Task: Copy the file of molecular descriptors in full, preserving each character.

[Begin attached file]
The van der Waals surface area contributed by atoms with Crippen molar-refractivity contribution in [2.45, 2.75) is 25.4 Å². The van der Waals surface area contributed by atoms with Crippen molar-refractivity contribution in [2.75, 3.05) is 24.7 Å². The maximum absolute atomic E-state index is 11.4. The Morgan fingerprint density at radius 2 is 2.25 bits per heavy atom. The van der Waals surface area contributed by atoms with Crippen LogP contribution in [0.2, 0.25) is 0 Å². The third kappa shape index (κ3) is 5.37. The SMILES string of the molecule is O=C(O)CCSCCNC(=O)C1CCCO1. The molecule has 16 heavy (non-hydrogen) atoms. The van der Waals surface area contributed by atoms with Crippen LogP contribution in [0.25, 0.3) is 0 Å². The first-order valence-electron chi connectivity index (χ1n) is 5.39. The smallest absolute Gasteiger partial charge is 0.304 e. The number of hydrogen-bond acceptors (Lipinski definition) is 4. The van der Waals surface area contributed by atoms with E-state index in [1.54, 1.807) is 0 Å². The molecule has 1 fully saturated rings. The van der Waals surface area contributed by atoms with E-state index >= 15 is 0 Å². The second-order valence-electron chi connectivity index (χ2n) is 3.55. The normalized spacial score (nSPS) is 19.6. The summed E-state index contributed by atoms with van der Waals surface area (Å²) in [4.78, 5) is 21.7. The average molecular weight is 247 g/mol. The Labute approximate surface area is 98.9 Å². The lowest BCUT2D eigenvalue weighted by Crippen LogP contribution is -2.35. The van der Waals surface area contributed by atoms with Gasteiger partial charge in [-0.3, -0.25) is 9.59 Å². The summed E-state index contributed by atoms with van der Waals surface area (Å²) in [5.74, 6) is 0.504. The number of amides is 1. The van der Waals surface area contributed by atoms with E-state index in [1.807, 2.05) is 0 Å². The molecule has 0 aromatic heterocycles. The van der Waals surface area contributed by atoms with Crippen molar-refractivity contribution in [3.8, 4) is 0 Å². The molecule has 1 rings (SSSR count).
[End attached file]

The van der Waals surface area contributed by atoms with Crippen molar-refractivity contribution in [2.45, 2.75) is 25.4 Å². The van der Waals surface area contributed by atoms with Crippen molar-refractivity contribution in [2.75, 3.05) is 24.7 Å². The maximum absolute atomic E-state index is 11.4. The Morgan fingerprint density at radius 2 is 2.25 bits per heavy atom. The van der Waals surface area contributed by atoms with Crippen LogP contribution in [0.2, 0.25) is 0 Å². The third kappa shape index (κ3) is 5.37. The SMILES string of the molecule is O=C(O)CCSCCNC(=O)C1CCCO1. The molecule has 16 heavy (non-hydrogen) atoms. The van der Waals surface area contributed by atoms with Crippen LogP contribution in [0.25, 0.3) is 0 Å². The first-order valence-electron chi connectivity index (χ1n) is 5.39. The smallest absolute Gasteiger partial charge is 0.304 e. The number of hydrogen-bond acceptors (Lipinski definition) is 4. The van der Waals surface area contributed by atoms with E-state index in [1.54, 1.807) is 0 Å². The molecule has 1 fully saturated rings. The van der Waals surface area contributed by atoms with E-state index >= 15 is 0 Å². The second-order valence-electron chi connectivity index (χ2n) is 3.55. The normalized spacial score (nSPS) is 19.6. The summed E-state index contributed by atoms with van der Waals surface area (Å²) in [4.78, 5) is 21.7. The average molecular weight is 247 g/mol. The Labute approximate surface area is 98.9 Å². The lowest BCUT2D eigenvalue weighted by Crippen LogP contribution is -2.35. The van der Waals surface area contributed by atoms with Gasteiger partial charge in [-0.3, -0.25) is 9.59 Å². The summed E-state index contributed by atoms with van der Waals surface area (Å²) in [5.74, 6) is 0.504. The number of amides is 1. The van der Waals surface area contributed by atoms with E-state index in [1.807, 2.05) is 0 Å². The molecule has 0 aromatic heterocycles. The van der Waals surface area contributed by atoms with Crippen molar-refractivity contribution in [3.8, 4) is 0 Å². The molecule has 1 rings (SSSR count).